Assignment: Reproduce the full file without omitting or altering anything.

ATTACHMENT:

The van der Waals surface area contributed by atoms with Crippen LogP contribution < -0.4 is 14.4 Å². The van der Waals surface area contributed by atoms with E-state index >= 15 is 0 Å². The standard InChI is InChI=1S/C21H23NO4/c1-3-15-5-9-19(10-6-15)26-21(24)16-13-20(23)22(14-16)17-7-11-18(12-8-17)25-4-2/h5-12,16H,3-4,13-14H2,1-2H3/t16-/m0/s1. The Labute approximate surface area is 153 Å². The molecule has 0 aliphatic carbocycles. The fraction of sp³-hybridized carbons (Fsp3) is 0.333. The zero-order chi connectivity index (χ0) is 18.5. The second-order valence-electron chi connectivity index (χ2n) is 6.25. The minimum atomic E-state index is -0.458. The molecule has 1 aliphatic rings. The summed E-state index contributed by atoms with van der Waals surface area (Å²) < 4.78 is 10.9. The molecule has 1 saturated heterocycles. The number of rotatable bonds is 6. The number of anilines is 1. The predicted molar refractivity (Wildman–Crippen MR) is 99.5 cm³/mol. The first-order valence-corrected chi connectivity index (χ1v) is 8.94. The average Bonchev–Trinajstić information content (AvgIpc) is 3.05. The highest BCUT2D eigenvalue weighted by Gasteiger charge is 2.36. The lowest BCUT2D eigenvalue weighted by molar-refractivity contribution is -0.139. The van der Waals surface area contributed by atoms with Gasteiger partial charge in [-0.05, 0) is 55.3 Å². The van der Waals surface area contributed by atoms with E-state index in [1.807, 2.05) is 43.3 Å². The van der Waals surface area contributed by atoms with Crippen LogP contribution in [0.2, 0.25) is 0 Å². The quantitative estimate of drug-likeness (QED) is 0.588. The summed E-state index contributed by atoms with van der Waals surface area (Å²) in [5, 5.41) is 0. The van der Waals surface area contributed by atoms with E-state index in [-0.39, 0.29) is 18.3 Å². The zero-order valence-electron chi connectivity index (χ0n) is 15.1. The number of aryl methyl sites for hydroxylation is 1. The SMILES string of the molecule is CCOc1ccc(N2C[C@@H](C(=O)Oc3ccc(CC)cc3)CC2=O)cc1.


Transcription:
The van der Waals surface area contributed by atoms with Crippen LogP contribution < -0.4 is 14.4 Å². The van der Waals surface area contributed by atoms with E-state index >= 15 is 0 Å². The standard InChI is InChI=1S/C21H23NO4/c1-3-15-5-9-19(10-6-15)26-21(24)16-13-20(23)22(14-16)17-7-11-18(12-8-17)25-4-2/h5-12,16H,3-4,13-14H2,1-2H3/t16-/m0/s1. The Labute approximate surface area is 153 Å². The molecule has 0 aliphatic carbocycles. The fraction of sp³-hybridized carbons (Fsp3) is 0.333. The zero-order chi connectivity index (χ0) is 18.5. The second-order valence-electron chi connectivity index (χ2n) is 6.25. The minimum atomic E-state index is -0.458. The molecule has 1 aliphatic rings. The summed E-state index contributed by atoms with van der Waals surface area (Å²) < 4.78 is 10.9. The molecule has 1 saturated heterocycles. The number of rotatable bonds is 6. The number of anilines is 1. The predicted molar refractivity (Wildman–Crippen MR) is 99.5 cm³/mol. The first-order valence-corrected chi connectivity index (χ1v) is 8.94. The average Bonchev–Trinajstić information content (AvgIpc) is 3.05. The highest BCUT2D eigenvalue weighted by Gasteiger charge is 2.36. The lowest BCUT2D eigenvalue weighted by molar-refractivity contribution is -0.139. The van der Waals surface area contributed by atoms with Gasteiger partial charge in [-0.05, 0) is 55.3 Å². The van der Waals surface area contributed by atoms with E-state index in [1.807, 2.05) is 43.3 Å². The van der Waals surface area contributed by atoms with Crippen LogP contribution in [0.2, 0.25) is 0 Å². The quantitative estimate of drug-likeness (QED) is 0.588. The summed E-state index contributed by atoms with van der Waals surface area (Å²) in [5, 5.41) is 0. The van der Waals surface area contributed by atoms with E-state index in [-0.39, 0.29) is 18.3 Å². The zero-order valence-electron chi connectivity index (χ0n) is 15.1. The number of aryl methyl sites for hydroxylation is 1. The SMILES string of the molecule is CCOc1ccc(N2C[C@@H](C(=O)Oc3ccc(CC)cc3)CC2=O)cc1.